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NSSF’s jinxed top job

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By The Independent Team

Abel Katembwe

May 1998: NSSF board dismisses demands by parliament to send Katembwe on forced leave. NSSF initially resists and board chairman Sam Rutega defends him before parliamentarians as a hard working manager. But eventually Katembwe is sacked.

Katembwe’s woes started after he bought a house for the managing director in Mbuya, Kampala at Shs 200 million. But after refurbishment the cost of the house had climbed to a suspicious Shs 400 million.

There was also the loss of $1.4 million in a shoddy venture with Alcon Construction, the company that had been contracted to build Workers’ House.

His deputy Yoram Barongo takes over.

Katembwe later made a come back and claimed Shs 72 million from the Fund.

Dr Yoram Barongo

March 1998: Appointed acting managing director, NSSF

February 2000: NSSF buys Udyam House at Shs 9.7 billion. Later, it is alleged that Acting Chief Government Valuer Eddie Nsamba Gayiya had overvalued Udyam by Shs 3.3 billion.

January 2002: Barongo is dismissed with immediate effect (was given 12 hours to leave office) from the chief executive post of managing director by minister for Gender, Labour and Social Development, Zoe Bakoku Bakoru. The suspension order cited €œthe unfavourable affairs surrounding the NSSF and the ever-increasing public outcry.€

He was dismissed with company secretary John Baptist Kakooza . In May, 2002, Zoe Bakoku Bakoru told parliament that besides the shoddy deal involving Udyam house, the two officials were sacked for,

· The purported purchase of Kampala University, which was supposed to be at Shs 4 billion but businessman Hassan Basajjabalaba was able to negotiate it at Shs1.3 billion.

· Unauthorised investments of NSSF funds outside Uganda when that kind of investment should be improving the economy back home and the quality of lives of your voters (including mine €“ Zoe Bakoku’s);

· Investment policies that are not responsive to workers’ needs and to the beneficiaries’ financial benefits that they get at retirement.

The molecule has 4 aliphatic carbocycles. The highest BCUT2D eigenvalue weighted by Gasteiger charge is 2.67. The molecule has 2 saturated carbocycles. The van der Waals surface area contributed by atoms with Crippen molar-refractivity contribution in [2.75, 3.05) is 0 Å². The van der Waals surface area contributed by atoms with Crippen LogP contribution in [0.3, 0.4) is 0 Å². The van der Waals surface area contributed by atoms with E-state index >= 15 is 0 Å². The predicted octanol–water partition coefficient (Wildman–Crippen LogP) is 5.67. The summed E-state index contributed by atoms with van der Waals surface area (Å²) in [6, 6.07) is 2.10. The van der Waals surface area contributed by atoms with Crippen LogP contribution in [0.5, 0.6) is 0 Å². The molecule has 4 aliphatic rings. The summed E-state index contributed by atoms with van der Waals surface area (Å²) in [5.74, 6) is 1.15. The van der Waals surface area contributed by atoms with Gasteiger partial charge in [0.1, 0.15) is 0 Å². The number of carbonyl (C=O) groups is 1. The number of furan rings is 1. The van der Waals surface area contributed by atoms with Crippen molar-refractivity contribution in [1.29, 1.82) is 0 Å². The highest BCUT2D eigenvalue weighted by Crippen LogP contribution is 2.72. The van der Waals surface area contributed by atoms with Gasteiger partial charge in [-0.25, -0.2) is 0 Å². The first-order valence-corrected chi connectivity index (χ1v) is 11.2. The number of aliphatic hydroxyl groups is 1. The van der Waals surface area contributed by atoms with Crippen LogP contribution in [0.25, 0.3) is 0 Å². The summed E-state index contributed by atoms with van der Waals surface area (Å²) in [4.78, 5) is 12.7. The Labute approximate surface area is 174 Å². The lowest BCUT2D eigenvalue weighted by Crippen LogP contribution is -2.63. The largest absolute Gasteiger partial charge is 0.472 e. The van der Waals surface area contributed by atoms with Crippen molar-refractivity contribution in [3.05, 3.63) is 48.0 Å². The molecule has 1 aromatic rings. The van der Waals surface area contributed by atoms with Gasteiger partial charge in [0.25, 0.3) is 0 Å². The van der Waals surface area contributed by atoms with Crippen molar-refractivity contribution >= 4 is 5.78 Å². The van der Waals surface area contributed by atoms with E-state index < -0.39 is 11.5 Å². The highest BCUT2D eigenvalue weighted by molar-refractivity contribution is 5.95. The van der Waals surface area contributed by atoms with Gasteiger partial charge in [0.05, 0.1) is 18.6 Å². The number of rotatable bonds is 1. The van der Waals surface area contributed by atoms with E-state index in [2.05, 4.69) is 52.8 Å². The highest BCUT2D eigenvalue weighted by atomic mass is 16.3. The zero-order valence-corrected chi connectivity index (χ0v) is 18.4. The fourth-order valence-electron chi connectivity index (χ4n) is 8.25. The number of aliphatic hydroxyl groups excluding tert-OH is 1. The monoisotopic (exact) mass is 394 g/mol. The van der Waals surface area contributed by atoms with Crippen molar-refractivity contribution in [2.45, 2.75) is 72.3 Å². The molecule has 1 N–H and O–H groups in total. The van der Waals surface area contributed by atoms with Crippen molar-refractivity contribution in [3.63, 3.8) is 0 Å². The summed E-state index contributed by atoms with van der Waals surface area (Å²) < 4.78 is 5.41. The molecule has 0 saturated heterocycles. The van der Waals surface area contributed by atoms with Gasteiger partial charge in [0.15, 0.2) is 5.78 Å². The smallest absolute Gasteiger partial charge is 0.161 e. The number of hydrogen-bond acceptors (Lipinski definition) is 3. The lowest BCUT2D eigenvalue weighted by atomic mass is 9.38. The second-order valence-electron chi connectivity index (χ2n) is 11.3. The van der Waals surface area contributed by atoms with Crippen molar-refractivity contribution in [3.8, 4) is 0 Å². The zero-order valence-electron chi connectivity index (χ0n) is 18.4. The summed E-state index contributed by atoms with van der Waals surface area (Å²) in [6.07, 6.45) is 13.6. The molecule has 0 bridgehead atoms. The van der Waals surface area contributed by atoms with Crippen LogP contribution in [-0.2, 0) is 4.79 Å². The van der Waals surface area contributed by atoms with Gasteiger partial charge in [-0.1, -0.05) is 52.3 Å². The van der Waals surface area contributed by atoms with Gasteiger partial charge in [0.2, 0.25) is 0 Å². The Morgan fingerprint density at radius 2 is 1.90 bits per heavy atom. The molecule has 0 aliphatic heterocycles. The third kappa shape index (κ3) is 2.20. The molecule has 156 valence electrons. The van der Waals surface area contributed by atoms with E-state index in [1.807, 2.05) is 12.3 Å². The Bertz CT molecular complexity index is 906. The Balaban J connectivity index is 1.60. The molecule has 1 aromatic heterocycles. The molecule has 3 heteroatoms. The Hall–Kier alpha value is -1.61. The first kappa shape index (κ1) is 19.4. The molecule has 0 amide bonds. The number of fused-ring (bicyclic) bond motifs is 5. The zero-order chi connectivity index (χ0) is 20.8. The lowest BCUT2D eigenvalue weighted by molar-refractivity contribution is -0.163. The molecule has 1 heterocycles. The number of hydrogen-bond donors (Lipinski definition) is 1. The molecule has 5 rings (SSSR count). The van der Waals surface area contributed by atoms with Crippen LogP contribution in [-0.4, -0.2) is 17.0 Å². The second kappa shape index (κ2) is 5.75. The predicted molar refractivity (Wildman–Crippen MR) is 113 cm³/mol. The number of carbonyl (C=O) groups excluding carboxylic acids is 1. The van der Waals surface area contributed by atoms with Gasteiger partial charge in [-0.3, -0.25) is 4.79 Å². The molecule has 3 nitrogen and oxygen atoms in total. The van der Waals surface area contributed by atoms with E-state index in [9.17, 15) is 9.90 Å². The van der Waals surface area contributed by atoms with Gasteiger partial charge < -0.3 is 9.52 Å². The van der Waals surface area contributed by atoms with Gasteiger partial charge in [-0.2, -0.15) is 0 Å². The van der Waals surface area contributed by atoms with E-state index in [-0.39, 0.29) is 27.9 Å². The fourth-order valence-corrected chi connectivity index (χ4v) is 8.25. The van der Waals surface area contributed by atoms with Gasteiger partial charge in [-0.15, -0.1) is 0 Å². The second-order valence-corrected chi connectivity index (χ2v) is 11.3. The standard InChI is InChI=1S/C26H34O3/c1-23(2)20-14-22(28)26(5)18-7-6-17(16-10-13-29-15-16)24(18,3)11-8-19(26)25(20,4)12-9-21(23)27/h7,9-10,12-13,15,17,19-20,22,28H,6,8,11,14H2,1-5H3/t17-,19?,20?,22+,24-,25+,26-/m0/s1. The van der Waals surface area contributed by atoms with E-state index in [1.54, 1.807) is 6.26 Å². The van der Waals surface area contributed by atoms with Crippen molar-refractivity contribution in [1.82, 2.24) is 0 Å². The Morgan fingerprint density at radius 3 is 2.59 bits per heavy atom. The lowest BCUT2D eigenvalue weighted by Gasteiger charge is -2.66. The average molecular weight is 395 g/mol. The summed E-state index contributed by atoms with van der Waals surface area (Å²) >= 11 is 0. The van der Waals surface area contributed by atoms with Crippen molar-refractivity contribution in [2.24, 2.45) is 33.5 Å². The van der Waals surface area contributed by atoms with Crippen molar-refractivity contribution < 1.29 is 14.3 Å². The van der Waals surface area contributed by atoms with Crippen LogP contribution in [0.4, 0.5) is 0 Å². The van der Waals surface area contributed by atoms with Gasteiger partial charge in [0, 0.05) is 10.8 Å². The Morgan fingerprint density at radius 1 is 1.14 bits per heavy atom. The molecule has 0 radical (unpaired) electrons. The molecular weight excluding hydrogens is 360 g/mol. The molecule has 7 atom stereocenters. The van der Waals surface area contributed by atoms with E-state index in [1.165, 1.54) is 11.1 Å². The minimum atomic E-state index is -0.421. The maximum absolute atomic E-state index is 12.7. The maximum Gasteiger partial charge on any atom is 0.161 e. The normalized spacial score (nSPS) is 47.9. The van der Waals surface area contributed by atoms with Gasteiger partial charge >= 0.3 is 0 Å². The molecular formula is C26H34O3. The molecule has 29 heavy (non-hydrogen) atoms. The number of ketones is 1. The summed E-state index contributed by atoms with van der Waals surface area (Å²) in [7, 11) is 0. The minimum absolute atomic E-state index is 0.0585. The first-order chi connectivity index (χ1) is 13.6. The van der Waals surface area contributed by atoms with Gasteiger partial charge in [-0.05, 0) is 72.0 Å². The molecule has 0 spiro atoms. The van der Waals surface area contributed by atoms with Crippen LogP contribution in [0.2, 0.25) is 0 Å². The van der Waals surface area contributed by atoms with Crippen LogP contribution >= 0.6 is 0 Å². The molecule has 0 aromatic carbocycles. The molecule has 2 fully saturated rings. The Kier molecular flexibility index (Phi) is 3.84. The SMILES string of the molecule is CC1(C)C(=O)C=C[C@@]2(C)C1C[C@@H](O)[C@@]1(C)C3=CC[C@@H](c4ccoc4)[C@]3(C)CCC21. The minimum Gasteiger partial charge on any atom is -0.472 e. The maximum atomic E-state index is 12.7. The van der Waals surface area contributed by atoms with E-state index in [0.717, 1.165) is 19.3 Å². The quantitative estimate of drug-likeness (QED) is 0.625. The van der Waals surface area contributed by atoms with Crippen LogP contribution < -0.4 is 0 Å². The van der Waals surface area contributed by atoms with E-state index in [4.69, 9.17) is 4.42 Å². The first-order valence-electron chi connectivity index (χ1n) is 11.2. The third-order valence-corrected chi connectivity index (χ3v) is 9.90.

Leonard Mpuuma

2004: Appointed managing director

2005: Contract terminated over abuse of office and loss of Shs 8 billion in a hugely inflated venture with Nsimbe Estate. He is accused with board chairman Geoffery Onegi Obel and the line minister Zoe Bakoku Bakoru. Bakoru fled to United States.

March 2008: Mpuuma admits to court that he caused financial loss to NSSF and and is ordered to pay Shs 100 million within 30 days or face a four-year jail term.

April 2008: Refunds Shs 50 million.

David Chandi Jamwa

Feb 2007: David-Jamwa Chandi, aged 36 is appointed Managing Director to be deputized by Prof. Mondo Kagonyera, a former minister of general duties.

May 2008: Jamwa announces that NSSF had hit the one trillion shillings €œOur profit was 91 percent above target and by the end of this year, NSSF will be the biggest financial institution in Uganda,€ he said.

July 30, 2008: NSSF announces Shs 131 billion profits for the financial year ending June 2008, making the fund the most profitable institution in Uganda.

August 8, 2008: NSSF declares 14 percent interest to all its members, the first time the fund was increasing interest rate in 8 years. In 2001, the Fund increased the rate to 4 percent and to 6 percent in 2003. In 2004, the rate was increased to 7 percent.

August 1, 2008: The Independent in its €œIssue 20€ breaks the news that NSSF paid Security Minister Amama Mbabazi and businessman Amos Nzeyi Shs 11 billion in a controversial transaction involving 414 acres of land in Temangalo, Wakiso district.

August 15, 2008: The daily newspapers pick up the story, prompting the current investigation of the scandal by parliament.

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